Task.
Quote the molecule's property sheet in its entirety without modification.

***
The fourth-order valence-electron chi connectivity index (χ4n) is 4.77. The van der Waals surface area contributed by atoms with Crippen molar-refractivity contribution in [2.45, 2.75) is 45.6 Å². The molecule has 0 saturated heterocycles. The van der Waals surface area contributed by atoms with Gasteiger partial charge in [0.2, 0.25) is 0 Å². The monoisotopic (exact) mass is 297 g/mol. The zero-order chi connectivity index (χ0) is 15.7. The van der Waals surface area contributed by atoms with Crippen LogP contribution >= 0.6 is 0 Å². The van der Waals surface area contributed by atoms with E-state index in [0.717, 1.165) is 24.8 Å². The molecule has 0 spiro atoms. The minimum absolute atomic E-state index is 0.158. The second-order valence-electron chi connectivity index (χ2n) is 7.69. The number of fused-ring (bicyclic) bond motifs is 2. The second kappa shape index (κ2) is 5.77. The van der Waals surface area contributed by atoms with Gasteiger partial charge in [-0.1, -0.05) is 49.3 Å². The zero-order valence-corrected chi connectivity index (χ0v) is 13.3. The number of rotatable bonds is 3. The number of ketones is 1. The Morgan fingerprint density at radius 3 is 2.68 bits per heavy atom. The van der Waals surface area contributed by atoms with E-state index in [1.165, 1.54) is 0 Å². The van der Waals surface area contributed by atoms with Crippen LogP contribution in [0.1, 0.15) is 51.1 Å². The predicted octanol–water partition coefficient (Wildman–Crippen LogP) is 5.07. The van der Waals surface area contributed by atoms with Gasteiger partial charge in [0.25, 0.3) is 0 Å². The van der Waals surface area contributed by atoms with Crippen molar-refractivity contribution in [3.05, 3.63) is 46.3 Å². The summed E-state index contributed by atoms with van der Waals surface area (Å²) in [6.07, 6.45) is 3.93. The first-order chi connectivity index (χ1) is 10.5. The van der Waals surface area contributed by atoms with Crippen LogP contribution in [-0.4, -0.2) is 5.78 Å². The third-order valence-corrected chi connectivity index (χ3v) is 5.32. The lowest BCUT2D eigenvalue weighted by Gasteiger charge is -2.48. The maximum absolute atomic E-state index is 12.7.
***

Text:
The fourth-order valence-electron chi connectivity index (χ4n) is 4.77. The van der Waals surface area contributed by atoms with Crippen molar-refractivity contribution in [2.45, 2.75) is 45.6 Å². The molecule has 0 saturated heterocycles. The van der Waals surface area contributed by atoms with Gasteiger partial charge in [0.2, 0.25) is 0 Å². The monoisotopic (exact) mass is 297 g/mol. The zero-order chi connectivity index (χ0) is 15.7. The van der Waals surface area contributed by atoms with Crippen LogP contribution >= 0.6 is 0 Å². The van der Waals surface area contributed by atoms with E-state index in [0.717, 1.165) is 24.8 Å². The molecule has 0 spiro atoms. The minimum absolute atomic E-state index is 0.158. The second-order valence-electron chi connectivity index (χ2n) is 7.69. The number of fused-ring (bicyclic) bond motifs is 2. The second kappa shape index (κ2) is 5.77. The van der Waals surface area contributed by atoms with Gasteiger partial charge in [-0.1, -0.05) is 49.3 Å². The zero-order valence-corrected chi connectivity index (χ0v) is 13.3. The number of rotatable bonds is 3. The number of ketones is 1. The Morgan fingerprint density at radius 3 is 2.68 bits per heavy atom. The van der Waals surface area contributed by atoms with E-state index in [1.165, 1.54) is 0 Å². The van der Waals surface area contributed by atoms with Crippen LogP contribution in [0.1, 0.15) is 51.1 Å². The predicted octanol–water partition coefficient (Wildman–Crippen LogP) is 5.07. The van der Waals surface area contributed by atoms with Gasteiger partial charge in [0.25, 0.3) is 0 Å². The van der Waals surface area contributed by atoms with Crippen molar-refractivity contribution in [3.05, 3.63) is 46.3 Å². The summed E-state index contributed by atoms with van der Waals surface area (Å²) in [6.07, 6.45) is 3.93. The first-order chi connectivity index (χ1) is 10.5. The van der Waals surface area contributed by atoms with Crippen LogP contribution in [-0.4, -0.2) is 5.78 Å². The third-order valence-corrected chi connectivity index (χ3v) is 5.32. The lowest BCUT2D eigenvalue weighted by Gasteiger charge is -2.48. The maximum absolute atomic E-state index is 12.7.